Time filter

Source Type

Nicosia, Cyprus

Papadopoulos H.,Frederick University | Papadopoulos H.,Frederick Research Center
Neurocomputing | Year: 2013

Venn Prediction (VP) is a new machine learning framework for producing well-calibrated probabilistic predictions. In particular it provides well-calibrated lower and upper bounds for the conditional probability of an example belonging to each possible class of the problem at hand. This paper proposes five VP methods based on Neural Networks (NNs), which is one of the most widely used machine learning techniques. The proposed methods are evaluated experimentally on four benchmark datasets and the obtained results demonstrate the empirical well-calibratedness of their outputs and their superiority over the outputs of the traditional NN classifier. © 2012 Elsevier B.V.

Papadakis A.P.,Frederick University
Journal of Plasma Physics | Year: 2013

The streamer propagation in point-plane, non-uniform gaps under high applied electric fields, prior to the impact of primary streamer on cathode, is analyzed. The configuration used is an anode hyperboloid with 50-μm radius of curvature, and a flat plate as the cathode. The applied voltage is 130-kV direct current, and an initial electron is assumed to exist close to the anode in ambient air. The geometry used is a two-dimensional axisymmetry with a gap of 5 cm between the anode and the cathode. It is shown that the streamer is formed on the anode tip as expected, and midway toward the cathode, it separates into two streamers, the primary streamer that continues its propagation toward the cathode, and the branched streamer expanding radially toward the outer boundaries. The qualitative behavior of the discharge is analyzed in terms of streamer speeds, radial and axial electric fields, charged particle densities, and conductive currents. A branched streamer plasma structure was observed along the path of the primary plasma structure expanding radially outwards. Copyright © 2012 Cambridge University Press.

Fokaides P.A.,Frederick University | Papadopoulos A.M.,Aristotle University of Thessaloniki
Energy and Buildings | Year: 2014

The establishment of a methodology for the calculation of the cost-optimal insulation thickness of building elements has been a subject of interest for some years. Many studies have been conducted on the ideal insulation thickness and been based on specific assumptions and approaches. The introduction of the Energy Performance of Buildings Directive recast (2010/31/EC) in May 2010, leads to the compulsory implementation of a specific methodology for this purpose by all European Union member states (Article 5, EPBD recast). Therefore, a study on this subject was conducted, to evaluate the results of previous studies and the strengths and weaknesses of the previous methodologies and to determine how the methodologies should be further developed to provide more reliable results. Additionally, a derived model was validated by a parametric study that examined all possible aspects that could potentially affect the end results. The minimum requirements of the insulation thickness for three selected European cities were also compared to the results of the proposed model applied to these cities. The results show that the proposed model provides a better compromise between simplicity and accuracy, leading at the same time to significantly lower U-values and therefore to improved energy efficiency of the buildings. © 2013 Elsevier B.V. All rights reserved.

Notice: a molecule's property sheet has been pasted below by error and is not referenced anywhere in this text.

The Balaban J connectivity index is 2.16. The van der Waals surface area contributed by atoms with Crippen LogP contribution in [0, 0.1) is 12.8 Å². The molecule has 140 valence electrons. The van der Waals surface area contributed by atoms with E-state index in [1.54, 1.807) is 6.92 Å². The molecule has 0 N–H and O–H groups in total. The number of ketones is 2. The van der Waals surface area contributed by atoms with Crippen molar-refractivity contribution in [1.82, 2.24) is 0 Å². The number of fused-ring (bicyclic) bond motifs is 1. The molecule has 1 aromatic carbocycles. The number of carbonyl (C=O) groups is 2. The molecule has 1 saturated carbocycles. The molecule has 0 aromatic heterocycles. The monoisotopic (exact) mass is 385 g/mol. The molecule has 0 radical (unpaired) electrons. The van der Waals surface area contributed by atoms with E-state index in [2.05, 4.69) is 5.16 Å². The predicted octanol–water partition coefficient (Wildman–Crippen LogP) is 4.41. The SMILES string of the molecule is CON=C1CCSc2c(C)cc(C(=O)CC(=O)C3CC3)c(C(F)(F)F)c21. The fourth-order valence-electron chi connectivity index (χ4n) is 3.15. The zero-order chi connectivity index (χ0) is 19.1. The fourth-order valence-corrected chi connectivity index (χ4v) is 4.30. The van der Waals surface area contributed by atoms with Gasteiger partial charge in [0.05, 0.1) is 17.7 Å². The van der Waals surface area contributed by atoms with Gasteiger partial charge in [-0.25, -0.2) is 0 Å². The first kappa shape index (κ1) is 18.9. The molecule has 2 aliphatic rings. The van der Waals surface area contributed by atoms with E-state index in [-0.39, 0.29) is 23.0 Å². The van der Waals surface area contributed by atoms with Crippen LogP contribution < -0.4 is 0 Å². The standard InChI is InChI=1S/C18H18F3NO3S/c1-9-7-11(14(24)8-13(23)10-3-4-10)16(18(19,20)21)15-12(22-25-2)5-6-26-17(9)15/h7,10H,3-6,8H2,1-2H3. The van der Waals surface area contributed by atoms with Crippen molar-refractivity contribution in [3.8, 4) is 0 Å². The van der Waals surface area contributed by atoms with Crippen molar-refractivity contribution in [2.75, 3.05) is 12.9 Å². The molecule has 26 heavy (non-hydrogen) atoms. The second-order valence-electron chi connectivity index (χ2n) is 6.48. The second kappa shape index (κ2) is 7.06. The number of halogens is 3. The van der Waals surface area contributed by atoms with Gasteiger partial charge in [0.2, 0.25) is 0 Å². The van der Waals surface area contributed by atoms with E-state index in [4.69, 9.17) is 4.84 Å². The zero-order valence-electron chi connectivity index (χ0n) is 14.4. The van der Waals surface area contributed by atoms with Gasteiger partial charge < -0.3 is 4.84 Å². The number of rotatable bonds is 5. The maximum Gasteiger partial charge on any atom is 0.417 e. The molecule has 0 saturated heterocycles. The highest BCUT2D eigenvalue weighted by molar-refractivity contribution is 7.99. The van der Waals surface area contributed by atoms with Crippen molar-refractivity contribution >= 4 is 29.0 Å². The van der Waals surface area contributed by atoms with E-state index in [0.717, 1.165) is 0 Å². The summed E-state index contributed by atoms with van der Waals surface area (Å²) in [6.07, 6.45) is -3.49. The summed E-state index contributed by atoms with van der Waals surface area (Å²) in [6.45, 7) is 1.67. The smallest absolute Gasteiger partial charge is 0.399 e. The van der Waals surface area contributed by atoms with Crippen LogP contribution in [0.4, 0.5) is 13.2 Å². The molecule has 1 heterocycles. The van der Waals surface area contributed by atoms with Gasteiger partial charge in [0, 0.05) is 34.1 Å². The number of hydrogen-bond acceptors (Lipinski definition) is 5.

Charalambous C.,Frederick University | Fleszar K.,American University of Beirut
Computers and Operations Research | Year: 2011

A new heuristic algorithm for solving the two-dimensional bin-packing problem with guillotine cuts (2DBPG) is presented. The heuristic constructs a solution by packing a bin at a time. Central to the adopted solution scheme is the principle of average-area sufficiency proposed by the authors for guiding selection of items to fill a bin. The algorithm is tested on a set of standard benchmark problem instances and compared with existing heuristics producing the best-known results. The results presented attest to the efficacy of the proposed scheme. © 2010 Elsevier Ltd. All rights reserved.

Panaoura A.,Frederick University
Computers in Human Behavior | Year: 2012

The present study investigates the improvement of students' mathematical performance by using a mathematical model through a computerized approach. We had developed an intervention program and 11 years students worked independently on a mathematical model in order to improve their self-representation in mathematics, to self-regulate their performance and consequently to improve their problem solving ability. The emphasis of using the specific model was on dividing the problem solving procedure into stages, the concentration on the students' cognitive processes at each stage and the self-regulation of those cognitive processes in order to overcome cognitive obstacles. The use of the computer offered the opportunity to give students general comments, hints and feedback without the involvement of their teachers. Students had to communicate with a cartoon animation presenting a human being who faced difficulties and cognitive obstacles during problem solving procedure. Three tools were constructed for pre- and post-test (self-representation, mathematical performance and self-regulation). There were administered to 255 students (11 years old), who constituted the experimental and the control group. Results confirmed that providing students with the opportunity to self-reflect on their learning behavior when they encounter obstacles in problem solving is one possible way to enhance students' self-regulation and consequently their mathematical performance. © 2012 Elsevier Ltd. All rights reserved.

Discover hidden collaborations